Making a big deal of mergers

A lot of money is being spent to acquire pipelines and potential blockbusters, but it's happening at a time when the cost of development and commercialization is already through the roof.

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One of the challenges of being a monthly news-based magazine is that, sometimes, things fall through the cracks. Well, not exactly; sometimes they just don’t get into the niche you might have wanted. Back in mid-November came the news that Actavis had announced a definitive agreement by which it would acquire Allergan in a deal worth approximately $66 billion, serving as the rescuer for Allergan, which had been fending off an unsolicited—and unwanted—offer from Valeant Pharmaceuticals.
It was too late to shoehorn that story into the December print issue, which was well underway, and by the time this January issue was being planned, the news didn’t seem fresh enough to run on the cover or in one of our news sections. Still, $66 billion is a mighty large number, and the story bears mentioning in some form in print, so why not here? (We did cover the story on our website, and you can read it by searching for the Editconnect number, which is E11201401.) In fact, this “Editor’s Focus” isn’t the only place it’s mentioned. In our Finance & Markets section this issue, on page 4, G. Steven Burrill, CEO of Burrill Media, notes that not only did the deal help push 2014 merger and acquisition (M&A) activity to clearly record levels, but also that it signals a more competitive environment in which a lot of companies with money to spend or financing they can access are trying to gobble up valuable assets that they didn’t develop. As he noted, “The accelerated pace of activity this year is an acknowledgement that companies can’t generate adequate growth through internal development of their own pipelines” and that they are looking not just for potentially valuable pipeline-boosters, but also for companies that are synergistic with their own goals and philosophies.
Looking at the Actavis-Allergan deal, Zacks Investment Research wrote, “The addition of several blockbuster therapeutic franchises will boost Actavis’ North American Specialty Brands business significantly … the combined company will have three blockbuster franchises (ophthalmology, neurosciences/CNS and medical aesthetics/dermatology/plastic surgery), each with annual revenues of more than $3 billion. Meanwhile, the specialty product franchises (gastroenterology, cardiovascular, women's health, urology and infectious disease) will have combined revenues of about $4 billion.”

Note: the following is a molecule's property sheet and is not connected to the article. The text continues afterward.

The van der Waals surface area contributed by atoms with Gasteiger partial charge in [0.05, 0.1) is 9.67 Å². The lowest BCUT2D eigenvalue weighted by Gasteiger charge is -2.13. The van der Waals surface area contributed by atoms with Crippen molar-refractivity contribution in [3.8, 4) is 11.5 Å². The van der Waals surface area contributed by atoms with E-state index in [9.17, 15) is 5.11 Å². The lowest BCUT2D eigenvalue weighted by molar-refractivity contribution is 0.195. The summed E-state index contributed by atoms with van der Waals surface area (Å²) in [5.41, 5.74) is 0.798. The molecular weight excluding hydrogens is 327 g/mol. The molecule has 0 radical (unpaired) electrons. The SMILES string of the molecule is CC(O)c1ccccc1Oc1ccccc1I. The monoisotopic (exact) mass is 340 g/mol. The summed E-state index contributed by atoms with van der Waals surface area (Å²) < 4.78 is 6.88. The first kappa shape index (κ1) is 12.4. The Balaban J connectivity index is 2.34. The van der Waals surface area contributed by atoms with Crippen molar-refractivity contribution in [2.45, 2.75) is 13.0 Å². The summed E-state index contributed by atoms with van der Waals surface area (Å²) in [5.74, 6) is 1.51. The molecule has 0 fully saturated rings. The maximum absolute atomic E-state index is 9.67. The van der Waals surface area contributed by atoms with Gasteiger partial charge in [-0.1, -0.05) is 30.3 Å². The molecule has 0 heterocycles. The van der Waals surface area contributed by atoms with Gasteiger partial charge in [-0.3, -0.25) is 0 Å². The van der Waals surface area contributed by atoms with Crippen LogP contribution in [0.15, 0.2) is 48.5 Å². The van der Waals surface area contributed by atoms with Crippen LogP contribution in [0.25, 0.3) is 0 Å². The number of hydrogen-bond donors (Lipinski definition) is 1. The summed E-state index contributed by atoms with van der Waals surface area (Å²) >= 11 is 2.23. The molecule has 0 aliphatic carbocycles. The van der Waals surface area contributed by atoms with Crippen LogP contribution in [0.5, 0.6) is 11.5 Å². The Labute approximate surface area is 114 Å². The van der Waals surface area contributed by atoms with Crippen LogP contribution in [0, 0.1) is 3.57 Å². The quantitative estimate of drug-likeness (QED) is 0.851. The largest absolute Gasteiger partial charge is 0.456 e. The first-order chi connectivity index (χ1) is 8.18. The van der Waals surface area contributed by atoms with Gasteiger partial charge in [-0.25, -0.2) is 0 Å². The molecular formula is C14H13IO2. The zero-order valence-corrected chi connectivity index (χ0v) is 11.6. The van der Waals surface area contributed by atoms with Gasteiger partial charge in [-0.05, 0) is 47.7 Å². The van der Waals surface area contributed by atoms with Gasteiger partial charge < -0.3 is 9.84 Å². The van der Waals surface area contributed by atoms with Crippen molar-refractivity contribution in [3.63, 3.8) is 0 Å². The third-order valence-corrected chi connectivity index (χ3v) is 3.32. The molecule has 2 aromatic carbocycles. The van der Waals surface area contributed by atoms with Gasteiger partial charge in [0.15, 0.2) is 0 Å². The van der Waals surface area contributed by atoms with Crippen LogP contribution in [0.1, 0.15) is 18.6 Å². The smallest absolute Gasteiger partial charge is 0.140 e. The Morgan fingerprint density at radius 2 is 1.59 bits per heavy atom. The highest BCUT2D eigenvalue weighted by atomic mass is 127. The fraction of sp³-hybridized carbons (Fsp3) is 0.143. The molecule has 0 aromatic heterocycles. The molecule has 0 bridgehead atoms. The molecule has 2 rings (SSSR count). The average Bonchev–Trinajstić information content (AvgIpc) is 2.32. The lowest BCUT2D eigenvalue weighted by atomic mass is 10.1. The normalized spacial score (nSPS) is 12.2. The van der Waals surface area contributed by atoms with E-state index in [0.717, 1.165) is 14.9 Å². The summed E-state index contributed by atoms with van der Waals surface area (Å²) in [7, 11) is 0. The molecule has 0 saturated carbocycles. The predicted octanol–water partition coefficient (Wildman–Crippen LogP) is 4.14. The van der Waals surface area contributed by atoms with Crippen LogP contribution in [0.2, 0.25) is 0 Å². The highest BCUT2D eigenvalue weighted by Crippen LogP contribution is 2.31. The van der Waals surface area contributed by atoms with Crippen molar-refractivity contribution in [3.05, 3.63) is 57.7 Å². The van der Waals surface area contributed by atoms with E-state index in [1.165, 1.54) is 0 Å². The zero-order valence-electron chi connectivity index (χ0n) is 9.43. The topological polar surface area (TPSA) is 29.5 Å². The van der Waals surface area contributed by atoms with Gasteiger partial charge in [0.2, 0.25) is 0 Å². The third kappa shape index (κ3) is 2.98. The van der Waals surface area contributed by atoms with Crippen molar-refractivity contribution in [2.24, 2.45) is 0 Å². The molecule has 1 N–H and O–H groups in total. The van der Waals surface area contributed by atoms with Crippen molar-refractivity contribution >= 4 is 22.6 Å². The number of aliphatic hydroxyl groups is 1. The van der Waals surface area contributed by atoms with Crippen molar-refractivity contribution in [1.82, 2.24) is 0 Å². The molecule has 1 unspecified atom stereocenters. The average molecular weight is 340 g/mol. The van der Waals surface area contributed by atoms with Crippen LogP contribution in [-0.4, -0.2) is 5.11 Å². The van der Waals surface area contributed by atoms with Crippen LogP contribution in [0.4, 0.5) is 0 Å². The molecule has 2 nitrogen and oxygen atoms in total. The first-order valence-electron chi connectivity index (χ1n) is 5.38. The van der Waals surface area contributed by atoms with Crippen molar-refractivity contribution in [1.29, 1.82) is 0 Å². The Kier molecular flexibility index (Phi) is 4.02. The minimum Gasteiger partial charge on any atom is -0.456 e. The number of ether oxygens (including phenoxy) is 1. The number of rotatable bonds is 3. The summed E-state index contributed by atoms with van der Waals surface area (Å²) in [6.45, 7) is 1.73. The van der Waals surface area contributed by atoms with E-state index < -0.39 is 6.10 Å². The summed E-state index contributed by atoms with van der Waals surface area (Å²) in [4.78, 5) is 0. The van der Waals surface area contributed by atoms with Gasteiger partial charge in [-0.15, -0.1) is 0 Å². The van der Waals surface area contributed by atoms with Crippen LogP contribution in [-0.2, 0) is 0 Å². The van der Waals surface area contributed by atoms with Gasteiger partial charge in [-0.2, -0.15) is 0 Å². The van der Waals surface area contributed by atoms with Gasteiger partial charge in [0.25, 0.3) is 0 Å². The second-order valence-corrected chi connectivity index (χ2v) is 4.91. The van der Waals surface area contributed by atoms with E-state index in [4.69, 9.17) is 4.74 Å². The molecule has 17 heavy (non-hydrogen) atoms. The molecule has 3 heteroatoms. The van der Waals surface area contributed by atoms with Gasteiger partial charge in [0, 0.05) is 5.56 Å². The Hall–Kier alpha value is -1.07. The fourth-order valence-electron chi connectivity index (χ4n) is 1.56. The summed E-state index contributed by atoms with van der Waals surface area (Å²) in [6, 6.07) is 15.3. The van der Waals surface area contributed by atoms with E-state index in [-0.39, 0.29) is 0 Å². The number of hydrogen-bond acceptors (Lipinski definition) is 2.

Still, it remains to be seen whether that $66 billion will pay off handsomely in the long run. And while other deals weren’t so big, they also raise concerns that—at least in some cases—too much might be getting spent on the as-yet-unrealized promise of payoffs.
For example, in an M&A story that appears on the cover of this issue, Merck & Co. decided to strike a deal to buy Cubist Pharmaceuticals Inc. in a transaction valued at around $9.5 billion ($8.4 billion upfront and assumption of more than a billion in debt). Both investors and analysts have expressed concern that Merck may have paid too much, perhaps by as much as $3 billion. That may not seem like much in comparison to the Actavis/Allergan deal, but it matters. This is an industry where no therapeutic or diagnostic is guaranteed to win approval and make it to market, and the costs are high.
As Forbes noted in an August 2013 article, 66 of 98 companies studied launched just one drug over the previous decade, and that was at a median cost per drug of $350 million—more startling was that for companies that approve more drugs, the costs rose drastically until it hit $5.5 billion for companies that have brought to market between eight and 13 medicines over a decade. In more recent data in November 2014, the Tufts Center for the Study of Drug Development estimated that drug makers can expect to spend more than $2.5 billion over a decade before winning approval to sell a new prescription medicine.
The rewards are high, both for blockbuster drugs that serve large patient populations and very expensive niche drugs for rare diseases. But the costs are getting higher, too, and only time will tell if that is money well spent.

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